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When Added to Opioid Agonist Treatment, Psychosocial Interventions do not Further Reduce the Use of Illicit Opioids: A Comment on Dugosh et al.

Schwartz, Robert P. MD

doi: 10.1097/ADM.0000000000000236
Commentary

This commentary reviews the limitations of the recent literature review by Dugosh et al., (2016) that examined the role of psychosocial interventions with medication for opioid addiction treatment. The commonly held belief that opioid agonist treatment alone is inferior treatment to such treatment combined with "psychosocial" treatment (which many will understand to mean counseling) is not supported by the research evidence and it results in limitations on the use of these effective medications.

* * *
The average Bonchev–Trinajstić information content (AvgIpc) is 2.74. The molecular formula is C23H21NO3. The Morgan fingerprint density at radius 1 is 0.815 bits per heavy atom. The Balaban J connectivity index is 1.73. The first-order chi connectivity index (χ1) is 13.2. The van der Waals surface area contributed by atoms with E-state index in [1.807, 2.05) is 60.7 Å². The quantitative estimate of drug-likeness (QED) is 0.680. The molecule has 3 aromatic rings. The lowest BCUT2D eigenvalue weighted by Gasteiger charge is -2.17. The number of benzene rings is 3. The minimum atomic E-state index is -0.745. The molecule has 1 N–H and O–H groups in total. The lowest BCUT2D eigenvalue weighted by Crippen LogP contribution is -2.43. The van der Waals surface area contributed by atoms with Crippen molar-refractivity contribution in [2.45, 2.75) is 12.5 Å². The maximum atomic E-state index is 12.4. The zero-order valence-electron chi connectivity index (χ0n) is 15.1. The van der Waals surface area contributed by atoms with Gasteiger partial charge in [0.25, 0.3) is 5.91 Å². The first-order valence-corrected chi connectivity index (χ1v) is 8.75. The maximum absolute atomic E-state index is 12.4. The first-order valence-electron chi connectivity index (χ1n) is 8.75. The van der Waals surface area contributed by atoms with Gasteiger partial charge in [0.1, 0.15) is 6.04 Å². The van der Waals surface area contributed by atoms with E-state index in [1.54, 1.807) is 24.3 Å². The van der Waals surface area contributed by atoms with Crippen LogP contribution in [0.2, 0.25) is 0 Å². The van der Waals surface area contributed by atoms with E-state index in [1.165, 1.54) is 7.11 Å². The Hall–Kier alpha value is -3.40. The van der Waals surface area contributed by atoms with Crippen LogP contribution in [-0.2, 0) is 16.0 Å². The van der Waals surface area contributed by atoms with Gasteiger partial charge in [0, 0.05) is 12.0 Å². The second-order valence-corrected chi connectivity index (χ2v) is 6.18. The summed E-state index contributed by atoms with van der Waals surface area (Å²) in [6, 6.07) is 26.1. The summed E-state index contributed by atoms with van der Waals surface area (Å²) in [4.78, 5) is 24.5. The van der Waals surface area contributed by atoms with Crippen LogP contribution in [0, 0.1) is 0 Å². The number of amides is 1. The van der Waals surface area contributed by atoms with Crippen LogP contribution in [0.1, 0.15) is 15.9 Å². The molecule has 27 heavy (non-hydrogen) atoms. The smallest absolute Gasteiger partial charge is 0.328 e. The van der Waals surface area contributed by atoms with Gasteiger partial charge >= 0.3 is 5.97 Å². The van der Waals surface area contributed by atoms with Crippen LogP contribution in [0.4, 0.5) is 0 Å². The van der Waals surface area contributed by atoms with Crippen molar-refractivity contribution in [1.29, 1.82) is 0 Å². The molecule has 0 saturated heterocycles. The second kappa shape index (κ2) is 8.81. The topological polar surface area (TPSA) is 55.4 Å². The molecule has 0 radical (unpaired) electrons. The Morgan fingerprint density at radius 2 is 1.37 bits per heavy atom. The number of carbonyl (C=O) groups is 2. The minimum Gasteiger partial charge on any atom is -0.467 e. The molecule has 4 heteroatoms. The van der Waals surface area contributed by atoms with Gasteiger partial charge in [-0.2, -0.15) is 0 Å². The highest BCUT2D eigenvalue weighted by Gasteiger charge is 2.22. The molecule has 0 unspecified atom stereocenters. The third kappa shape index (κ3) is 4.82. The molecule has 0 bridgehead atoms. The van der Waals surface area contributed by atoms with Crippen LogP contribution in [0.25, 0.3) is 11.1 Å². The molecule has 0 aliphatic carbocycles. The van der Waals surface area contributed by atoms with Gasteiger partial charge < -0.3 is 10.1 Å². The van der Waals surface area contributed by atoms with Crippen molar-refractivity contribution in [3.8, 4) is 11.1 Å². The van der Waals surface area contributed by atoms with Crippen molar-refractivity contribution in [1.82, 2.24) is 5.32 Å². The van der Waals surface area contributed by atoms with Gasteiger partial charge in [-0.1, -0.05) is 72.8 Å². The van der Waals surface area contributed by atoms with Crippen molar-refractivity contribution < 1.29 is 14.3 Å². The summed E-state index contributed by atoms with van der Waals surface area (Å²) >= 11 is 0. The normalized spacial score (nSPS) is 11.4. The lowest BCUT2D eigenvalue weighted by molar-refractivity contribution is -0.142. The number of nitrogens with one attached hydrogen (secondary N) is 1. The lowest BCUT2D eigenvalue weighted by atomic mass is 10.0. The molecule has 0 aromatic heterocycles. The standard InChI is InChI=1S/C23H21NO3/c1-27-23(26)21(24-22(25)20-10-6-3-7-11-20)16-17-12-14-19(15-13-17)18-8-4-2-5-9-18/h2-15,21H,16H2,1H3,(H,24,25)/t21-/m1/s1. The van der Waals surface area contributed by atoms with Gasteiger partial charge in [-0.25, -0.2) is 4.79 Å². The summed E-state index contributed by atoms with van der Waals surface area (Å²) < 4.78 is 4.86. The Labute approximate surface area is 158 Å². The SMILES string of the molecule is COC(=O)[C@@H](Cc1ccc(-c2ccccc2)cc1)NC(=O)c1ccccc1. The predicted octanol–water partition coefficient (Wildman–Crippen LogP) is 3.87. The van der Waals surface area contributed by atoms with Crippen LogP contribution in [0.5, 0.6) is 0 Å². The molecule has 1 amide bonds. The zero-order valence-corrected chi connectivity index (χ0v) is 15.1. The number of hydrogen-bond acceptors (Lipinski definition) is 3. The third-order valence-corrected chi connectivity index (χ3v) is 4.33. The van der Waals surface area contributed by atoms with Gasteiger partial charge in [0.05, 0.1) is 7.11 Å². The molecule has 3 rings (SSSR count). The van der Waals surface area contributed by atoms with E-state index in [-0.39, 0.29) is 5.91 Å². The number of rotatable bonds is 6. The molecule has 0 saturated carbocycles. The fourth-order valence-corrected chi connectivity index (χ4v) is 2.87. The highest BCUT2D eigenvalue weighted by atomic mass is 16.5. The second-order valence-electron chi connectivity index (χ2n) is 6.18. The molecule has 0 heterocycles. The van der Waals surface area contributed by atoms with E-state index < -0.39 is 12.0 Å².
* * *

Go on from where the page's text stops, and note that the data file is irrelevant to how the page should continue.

Friends Research Institute; and Department of Psychiatry, Division of Alcohol and Drug Abuse, University of Maryland School of Medicine, Baltimore, Maryland.

Send correspondence and reprint requests to Robert P. Schwartz, MD, Friends Research Institute, 1040 Park Avenue, Suite 103, Baltimore, MD 21201-5633. E-mail: rschwartz@friendsresearch.org.

Received 8 April, 2016

Accepted 21 April, 2016

Source of funding: This work was supported through National Institute on Drug Abuse (NIDA) Grant Nos. 2R01DA15842 and 2U01DA013636. NIDA or the National Institutes of Health hand no role in the preparation, review, or approval of this manuscript.

Conflict of interest: The author performed a 1-time consultation for Reckitt Benckiser on behalf of his employer.

© 2016 American Society of Addiction Medicine